Clayton said while her case was going on, she was arrested and put in jail again for dissuading a witness – the witness being Deputy Delia.
This incident went down on December 10, 2010.
She said while in court on her case, Delia was staring at her, so she stared back. They exchanged words and were both removed from the courtroom for talking, said Clayton.
“Outside the courtroom he (Delia) said ‘you Black b**ch, you should have took the f**king deal, now you’re going to jail and I’ll make sure you go to prison,’” Clayton said. “I told him ‘I’m not taking a deal for something I didn’t do!’”
She said she went to the Sheriff’s station at the courthouse to file a complaint against Delia for the exchange, but found that Delia was already having her arrested for dissuading a witness.
“Because she exchanged words with a cop, they said she was trying to keep him from testifying… nonsense!” said Tennen.
Still, Clayton was jailed again on December 10, 2010 for dissuading a witness, and had to post bail. Those charges were later dropped.
“I wasn’t able to give my son anything for Christmas because I was in jail and had to bail out and had no more money,” she said.
Clayton says her nightmare finally ended when she was acquitted nearly two weeks ago, on November 2, 2011. Her attorney, Randy Tennen, said her innocence was simple to prove. He says the cornerstone of his defense was comparing Latisha’s photos with the photos of the woman deputies claimed to be Latisha.
“I took photos to the courthouse of Latisha, a frontal view to compare with the photo of the female who is looking to the front, a side view to the left, a side view to the right, to compare,” said Tennen. “I said ‘look at the photos, it’s two different people,’ and the jury apparently agreed with me because they acquitted her.”
Clayton says it took about 30 minutes for the jury to reach its verdict.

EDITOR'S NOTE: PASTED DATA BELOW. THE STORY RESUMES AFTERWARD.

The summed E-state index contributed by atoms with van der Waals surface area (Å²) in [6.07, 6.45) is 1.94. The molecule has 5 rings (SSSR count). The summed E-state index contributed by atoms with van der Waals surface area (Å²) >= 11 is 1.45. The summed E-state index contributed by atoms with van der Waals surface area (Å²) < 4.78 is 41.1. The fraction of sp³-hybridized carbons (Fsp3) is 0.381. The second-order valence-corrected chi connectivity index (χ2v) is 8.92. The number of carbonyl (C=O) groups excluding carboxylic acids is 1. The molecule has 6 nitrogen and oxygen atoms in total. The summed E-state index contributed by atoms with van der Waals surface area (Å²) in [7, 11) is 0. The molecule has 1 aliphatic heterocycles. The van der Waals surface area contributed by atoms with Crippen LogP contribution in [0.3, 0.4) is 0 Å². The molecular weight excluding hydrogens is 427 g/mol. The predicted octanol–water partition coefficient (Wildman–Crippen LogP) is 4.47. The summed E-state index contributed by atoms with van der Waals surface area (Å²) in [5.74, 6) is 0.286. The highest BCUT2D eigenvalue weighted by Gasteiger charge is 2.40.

“At 9 a.m. I was in the courtroom waiting for the jury to make their decision,” said Clayton. “They made their decision at 9:30 a.m. and they came out with a verdict of not guilty.”
Though relieved at her ‘not guilty’ verdict, Clayton says it does little to take away the stress that she has suffered over the past year. She puts most of the blame on Delia and Farrell.
“They need to be punished, because what they are doing to people is wrong; they need some discipline for the way they talk to people, something needs to be done,” Clayton said. “I don’t think they need to be serving on the force if they are going to set people up on cases. I don’t think they need to be a part of the justice system.”
The AV Times contacted the Lancaster Sheriff’s Station to interview Anthony Delia regarding this story. Dep. Michael Rust said Delia was not stationed in Lancaster and was possibly at the Palmdale Station. Palmdale Sheriff’s spokesman Dep. Robbie Royster said Delia is assigned to the Operation Safe Streets Bureau, which is housed at the Palmdale Sheriff’s Station but commanded by the Sheriff’s Headquarters in Los Angeles. A representative from the OSS Bureau was to follow up with The AV Times but had not done so by press time.
We will bring you any updates from the Sheriff’s Department regarding this incident as they become available.